COPENHAGEN/FRANKFURT (Reuters) - The outlook for renewable energy groups might be lighting up enough to give investors an opportunity to benefit from the struggle against climate change.
Danish wind turbine maker Vestas, Norwegian solar industry group Renewable Energy Corp and French renewable energy producer EDF Energies Nouvelles are set to send signs of hope for 2011 when they post results on Wednesday.
“Investors are looking at the renewable energy sector as it would be an ideal moment to buy into it if it can grow again,” said UniCredit analyst Michael Tappeiner.
The S&P Global Clean Energy index lingers at 945 points, less than a third of its all-time high of 3,264 set in November 2007, when oil was on course to its July 2008 record. Renewable stocks have struggled higher in recent weeks but have barely registered recent crude price gains.
While oil prices rose some 13 percent in 2010, the index dropped almost a quarter. Renewable energy companies need to show they can thrive against a backdrop of subsidy cuts in key markets, cut-price competition and rising raw material prices.
“Companies will have to show they can counter the threat of low-price competition from China and that demand is growing faster than competitors build new factories,” Tappeiner said.
Some positive signs have already appeared.
Capacity growth of wind power installations dropped to 22 percent in 2010, according to the Global Wind Energy Council, while the worldwide increase in solar installations soared to 52 percent, according to the European Photovoltaic Industry Association.
Regardless of some headwinds, profits for all three companies are predicted to rise next year, according to Thomson Reuters StarMine.
Renewable Energy Corp (REC) said on February 2 it noted a “stronger than expected market” for solar products and beat investor expectations for earnings in the fourth quarter.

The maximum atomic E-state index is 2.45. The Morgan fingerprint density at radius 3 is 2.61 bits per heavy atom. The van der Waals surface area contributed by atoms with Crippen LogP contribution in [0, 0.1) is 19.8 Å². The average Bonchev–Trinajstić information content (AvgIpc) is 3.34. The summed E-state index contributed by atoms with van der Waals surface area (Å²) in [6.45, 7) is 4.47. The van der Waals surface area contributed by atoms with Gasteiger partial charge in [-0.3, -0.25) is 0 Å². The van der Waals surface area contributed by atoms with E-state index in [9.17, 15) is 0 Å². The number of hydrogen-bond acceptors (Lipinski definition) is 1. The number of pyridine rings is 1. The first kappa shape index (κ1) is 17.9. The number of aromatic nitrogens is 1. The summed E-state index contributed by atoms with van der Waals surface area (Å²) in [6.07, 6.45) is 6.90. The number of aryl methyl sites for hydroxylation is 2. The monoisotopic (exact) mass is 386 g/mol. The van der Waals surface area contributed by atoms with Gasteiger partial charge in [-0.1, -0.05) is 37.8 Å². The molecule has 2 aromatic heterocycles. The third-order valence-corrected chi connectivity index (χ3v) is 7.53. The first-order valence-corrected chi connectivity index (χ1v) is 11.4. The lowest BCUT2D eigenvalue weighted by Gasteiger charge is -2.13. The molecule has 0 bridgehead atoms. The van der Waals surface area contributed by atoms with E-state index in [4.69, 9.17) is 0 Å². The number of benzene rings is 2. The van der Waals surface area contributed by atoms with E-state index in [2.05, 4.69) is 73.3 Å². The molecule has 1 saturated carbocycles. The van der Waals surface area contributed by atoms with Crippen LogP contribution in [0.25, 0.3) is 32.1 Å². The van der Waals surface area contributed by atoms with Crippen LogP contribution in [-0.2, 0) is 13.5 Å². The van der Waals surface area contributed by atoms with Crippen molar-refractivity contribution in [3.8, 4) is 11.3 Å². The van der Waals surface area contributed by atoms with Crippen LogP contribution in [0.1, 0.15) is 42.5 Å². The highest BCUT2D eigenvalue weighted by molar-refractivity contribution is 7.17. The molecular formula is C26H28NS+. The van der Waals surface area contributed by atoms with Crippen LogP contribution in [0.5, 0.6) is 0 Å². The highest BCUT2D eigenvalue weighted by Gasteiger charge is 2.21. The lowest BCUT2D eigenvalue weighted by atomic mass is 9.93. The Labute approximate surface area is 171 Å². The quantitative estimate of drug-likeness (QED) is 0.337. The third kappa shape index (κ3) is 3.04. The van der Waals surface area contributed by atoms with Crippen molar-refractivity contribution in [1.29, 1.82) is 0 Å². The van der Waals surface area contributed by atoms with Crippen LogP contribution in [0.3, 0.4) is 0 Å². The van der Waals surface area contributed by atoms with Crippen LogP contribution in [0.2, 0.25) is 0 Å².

According to Thomson Reuters StarMine, analysts estimate REC’s earnings before interest, taxes, depreciation and amortization (EBITDA) will soar some 62 percent in 2011.
“In the short term, solar companies are likely to continue to enjoy good announcements and a stable regulatory context,” Didier Laurens from Societe Generale said.
“In the medium term, concern regarding market trends and prices, as well as regulatory risks in Italy, could cause increased volatility.”
German competitor SolarWorld on Monday predicted a strong U.S. market would make up for overcapacity and state subsidies in Germany, easing investor fears and lifting the whole sector.
Danish turbine maker Vestas may see earnings before interest and taxes this year rise 50 percent, while adjusted EBIT may increase 7 percent, according to the average of estimates from 16 analysts in a Reuters poll.
The company itself predicts earnings, excluding one-off effects, to remain on the level of last year, but some analysts believe the company has to be tough to realize those profits.
“With the current overcapacity in the industry, it will not be a mere formality to push all the cost increases on to customers,” Sydbank analyst Jacob Pedersen said.
Alm. Brand Markets analyst Michael Jorgensen noted: “Four of Vestas’ major peers have said price pressure will remain in 2011, even though input prices are rising again.” He was referring to reports from Siemens, General Electric and Suzlon’s REpower as well as parts supplier Hansen Transmissions.
France’s EDF Energies Nouvelles, half owned by EDF and a producer of power using renewable energy sources, is set to benefit from plans by the French state to spend 10 billion euros in offshore wind farms.
Investors expect EBITDA to rise 27 percent this year, according to StarMine.
Writing by Peter Dinkloh; Editing by David Holmes